Scientific background

institute for environmantal technology EUTEC
Prof. Dr. M. Schlaak, Dr. W. Lindenthal
FH Oldenburg/Ostfriesland/Wilhelmshaven, Constantiaplatz 4, 26723 Emden

The idea

It is reported that prawn fishermen have healthy teeth because they chew the freshly cooked prawns on their way.

Mainly the prawn shell consists of chitin, a hard shell. Chitin can chemically be transformed to chitosan.

In the past years some busy activities took place in the area of the chitosan research

The article of D. Schanzenbach (2000) shows an overview of chitin and chitosan.
 

What is chitin / chitosan?

Chitin is a relative of cellulose, both are β-1,4 compound gluco-configured homopolymers. Chitin contains an acetamido-group instead of the hydroxy-group with cellulose.

Chitosan differs from chitin by the presence of free amino-groups. The transformation into chitosan is done by deacetylisation of the acetamido-group. Completely deacetylised chitosan has no N-actyl-groups (ill. 1):

Chitin :

Chitosan :

Ill. 1: Structure of chitin and chitosan

Natural chitin has a medium molecular mass of 1 – 2 x 106 Dalton and thus chain length of 6000-12000 mono-saccharide units. Chitosan has a low-medium molecular mass as during the transformation some chains are split.
 

Occurrence

Chitin is the main part of the shell substance of the arthropoda, that means of the chelicerata, insects and crustaceans, but it is present in mushrooms and with some further kinds of the invertebrates.

The annual regeneration of chitin amounts to 2,3 * 109 t. The share of usable chitin of the pure biomass is approx. 106 – 107 tons.

For the production of chitin and chitosan most of the waste of the food industry of the shrimps is used: shells of the shrimps occurring during shelling them.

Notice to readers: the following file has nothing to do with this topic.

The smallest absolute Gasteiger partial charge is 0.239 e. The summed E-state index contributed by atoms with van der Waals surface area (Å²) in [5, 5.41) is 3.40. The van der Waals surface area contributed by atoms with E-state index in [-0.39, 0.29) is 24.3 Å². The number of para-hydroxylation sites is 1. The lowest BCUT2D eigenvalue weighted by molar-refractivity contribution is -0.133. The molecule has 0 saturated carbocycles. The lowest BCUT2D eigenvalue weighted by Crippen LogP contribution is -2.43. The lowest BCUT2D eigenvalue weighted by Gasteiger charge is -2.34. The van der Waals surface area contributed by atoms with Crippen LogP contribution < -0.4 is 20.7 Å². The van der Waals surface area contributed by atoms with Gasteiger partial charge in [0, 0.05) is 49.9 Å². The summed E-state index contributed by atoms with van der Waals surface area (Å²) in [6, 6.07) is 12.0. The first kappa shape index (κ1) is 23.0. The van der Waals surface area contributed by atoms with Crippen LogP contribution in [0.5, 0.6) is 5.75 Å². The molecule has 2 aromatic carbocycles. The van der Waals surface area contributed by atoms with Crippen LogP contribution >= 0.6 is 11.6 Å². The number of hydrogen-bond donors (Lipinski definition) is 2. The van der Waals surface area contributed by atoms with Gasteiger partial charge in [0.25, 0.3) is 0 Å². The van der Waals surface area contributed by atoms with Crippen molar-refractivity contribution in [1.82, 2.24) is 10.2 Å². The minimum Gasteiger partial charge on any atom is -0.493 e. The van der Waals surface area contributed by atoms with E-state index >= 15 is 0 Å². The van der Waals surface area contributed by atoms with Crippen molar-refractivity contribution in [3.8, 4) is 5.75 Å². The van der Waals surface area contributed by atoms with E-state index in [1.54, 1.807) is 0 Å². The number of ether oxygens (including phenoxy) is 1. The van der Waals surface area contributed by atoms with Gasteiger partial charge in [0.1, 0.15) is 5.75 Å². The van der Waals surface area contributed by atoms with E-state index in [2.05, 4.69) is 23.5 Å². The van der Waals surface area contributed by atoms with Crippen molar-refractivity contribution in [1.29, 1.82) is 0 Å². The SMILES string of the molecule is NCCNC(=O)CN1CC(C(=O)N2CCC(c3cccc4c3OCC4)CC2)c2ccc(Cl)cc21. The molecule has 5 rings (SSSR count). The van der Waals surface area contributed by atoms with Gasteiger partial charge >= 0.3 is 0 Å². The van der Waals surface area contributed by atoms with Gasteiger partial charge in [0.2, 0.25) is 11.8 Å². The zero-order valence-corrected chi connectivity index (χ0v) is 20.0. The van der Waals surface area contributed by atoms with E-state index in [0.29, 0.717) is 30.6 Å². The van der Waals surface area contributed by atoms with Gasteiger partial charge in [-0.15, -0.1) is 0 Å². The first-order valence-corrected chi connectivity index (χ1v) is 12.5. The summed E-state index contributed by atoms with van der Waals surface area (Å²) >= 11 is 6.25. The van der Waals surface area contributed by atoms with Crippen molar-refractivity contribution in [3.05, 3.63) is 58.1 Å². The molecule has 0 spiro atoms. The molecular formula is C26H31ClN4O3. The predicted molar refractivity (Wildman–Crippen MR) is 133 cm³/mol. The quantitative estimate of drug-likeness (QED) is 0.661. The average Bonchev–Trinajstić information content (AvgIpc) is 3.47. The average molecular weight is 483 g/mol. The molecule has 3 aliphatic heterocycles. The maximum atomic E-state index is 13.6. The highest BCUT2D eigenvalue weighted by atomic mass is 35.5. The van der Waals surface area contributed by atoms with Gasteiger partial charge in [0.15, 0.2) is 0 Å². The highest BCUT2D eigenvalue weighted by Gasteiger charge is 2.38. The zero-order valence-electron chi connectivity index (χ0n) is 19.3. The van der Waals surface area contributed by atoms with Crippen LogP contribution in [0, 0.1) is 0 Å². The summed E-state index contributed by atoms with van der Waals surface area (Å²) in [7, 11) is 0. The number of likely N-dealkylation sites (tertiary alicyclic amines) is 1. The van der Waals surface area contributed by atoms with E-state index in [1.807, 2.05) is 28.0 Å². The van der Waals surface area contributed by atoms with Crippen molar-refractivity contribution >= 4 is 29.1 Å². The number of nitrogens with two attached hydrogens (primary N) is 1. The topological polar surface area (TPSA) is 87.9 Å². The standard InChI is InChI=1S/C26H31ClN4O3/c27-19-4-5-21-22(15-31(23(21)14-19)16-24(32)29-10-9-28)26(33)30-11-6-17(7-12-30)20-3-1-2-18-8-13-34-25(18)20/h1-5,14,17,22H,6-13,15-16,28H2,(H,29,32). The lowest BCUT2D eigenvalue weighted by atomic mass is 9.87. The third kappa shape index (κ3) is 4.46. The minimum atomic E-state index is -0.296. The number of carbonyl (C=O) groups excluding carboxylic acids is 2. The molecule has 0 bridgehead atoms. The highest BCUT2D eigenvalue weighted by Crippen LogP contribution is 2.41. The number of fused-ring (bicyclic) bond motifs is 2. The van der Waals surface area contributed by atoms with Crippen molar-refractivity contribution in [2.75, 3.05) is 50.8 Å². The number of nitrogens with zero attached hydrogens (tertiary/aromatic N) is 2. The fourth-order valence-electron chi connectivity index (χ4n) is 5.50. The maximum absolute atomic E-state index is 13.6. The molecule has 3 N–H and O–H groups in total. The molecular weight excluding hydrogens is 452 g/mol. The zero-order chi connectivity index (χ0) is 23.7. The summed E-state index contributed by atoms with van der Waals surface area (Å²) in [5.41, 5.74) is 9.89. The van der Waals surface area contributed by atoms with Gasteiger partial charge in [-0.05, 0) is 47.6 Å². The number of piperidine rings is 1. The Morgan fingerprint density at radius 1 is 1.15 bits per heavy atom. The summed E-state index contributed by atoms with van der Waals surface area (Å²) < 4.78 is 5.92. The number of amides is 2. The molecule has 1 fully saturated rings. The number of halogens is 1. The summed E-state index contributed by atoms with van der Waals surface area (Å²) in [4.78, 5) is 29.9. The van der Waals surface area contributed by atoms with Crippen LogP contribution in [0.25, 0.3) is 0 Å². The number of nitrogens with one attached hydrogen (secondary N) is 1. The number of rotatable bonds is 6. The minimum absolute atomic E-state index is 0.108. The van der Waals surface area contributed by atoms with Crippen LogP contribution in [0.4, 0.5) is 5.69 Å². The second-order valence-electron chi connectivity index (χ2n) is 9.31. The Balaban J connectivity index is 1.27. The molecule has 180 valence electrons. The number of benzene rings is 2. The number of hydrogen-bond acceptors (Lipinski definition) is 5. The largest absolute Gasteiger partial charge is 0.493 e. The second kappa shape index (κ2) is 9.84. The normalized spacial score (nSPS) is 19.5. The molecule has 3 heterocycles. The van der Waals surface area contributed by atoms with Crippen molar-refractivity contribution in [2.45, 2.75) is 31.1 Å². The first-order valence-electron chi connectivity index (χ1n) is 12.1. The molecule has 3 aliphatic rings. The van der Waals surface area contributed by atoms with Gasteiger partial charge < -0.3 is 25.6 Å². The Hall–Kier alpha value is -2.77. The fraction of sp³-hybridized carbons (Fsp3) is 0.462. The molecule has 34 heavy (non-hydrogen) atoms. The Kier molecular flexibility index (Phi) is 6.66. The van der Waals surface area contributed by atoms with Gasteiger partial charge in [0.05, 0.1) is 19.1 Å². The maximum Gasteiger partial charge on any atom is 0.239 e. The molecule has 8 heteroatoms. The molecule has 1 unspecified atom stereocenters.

Production

Chitin is produced by removing the flesh remains from the shells of the shrimps. Then the Ca-combinations in the shells have to be removed giving the shell its hardness.

The transformation to chitosan is usually chemical. An enzymatical transformation is still in the research stage.

 

Properties of chitin and chitosan

Chitin is relatively resistant against mechanical and chemical influences.

Chitosan can be characterized by the following:

 

Features being important for the use in a toothpaste.

 

Use of chitin / chitosan

Numerous applications are discussed in literature:

 

Literature:

T. Becker, “Ionenaustauscher auf Chitosan-Basis”, Dissertationsschrift, 1998

A. Domard, E. Piron, „Recent approach of metal binding by chitosan and derivatives, Adv. Chitin Sci. 4, 295 – 301, 2000

E. Guibal, C. Milot, J. Roussy, “Chitosan-gel beads for metal recovery”, in Chitin Handbook, R.A.A. Muzzarelli et. al., Grottamare, 423 – 429, 1997

M. Ishihara, “Photocrosslinkable Chitosan Hydrogel as a Wound Dressing and a Biological Adhesive”, Trends in Glycoscience and Glycotechnology,Vol.14 No.80 (November 2002) pp.331–341

R.A.A. Muzzarelli, R. Rocchetti, “Enhanced capacity of chitosan for transition-metal ions in sulphuric acid solutions”, Talanta Vol. 21, 1137 – 1143, Pergamon Press, 1974

H.J. Park, S.T. Jung, J.J. Song, S.G. Kang, P.J. Vergano, R.F. Testin, “Mechanical an barrier properties of chitosan-based biopolymer film, Kichin, Kitosan Kenkyu 5, 19 -26 [Chem. Abstracts 131, 20503], 1999

C. Remunan-Lopez, R. Bodmeyer, “Mechanical and water vapour transmission properties of polysaccharide films, Drug Dev. Ind. Pharm. 22, 1201 – 1209, 1996

H. Sano, T. Matsukubo, K. Shibasaki, H. Itoi, Y. Takaesu, “Inhibition of adsorption of oral Streptococci to saliva treated hydroxiapatite by chitin derivatives”, Bull. Tokyo dent. Coll., Vol. 32, No. 1, 9 – 17, 1991

D. Schanzenbach: „Chitin und Chitosan“, Praxis der Naturwissenschaften-Chemie, 6/49, 2000

R. Tarsi, R.A.A. Muzzarelli, C.A. Guzmàn, C. Pruzzo, „Inhibition of Streptococcus mutans, Adsorption to Hydroxoapatite by Low-molecular-weight Chitosans”, J. Dent. Res. 76(2): 665 – 672, 1977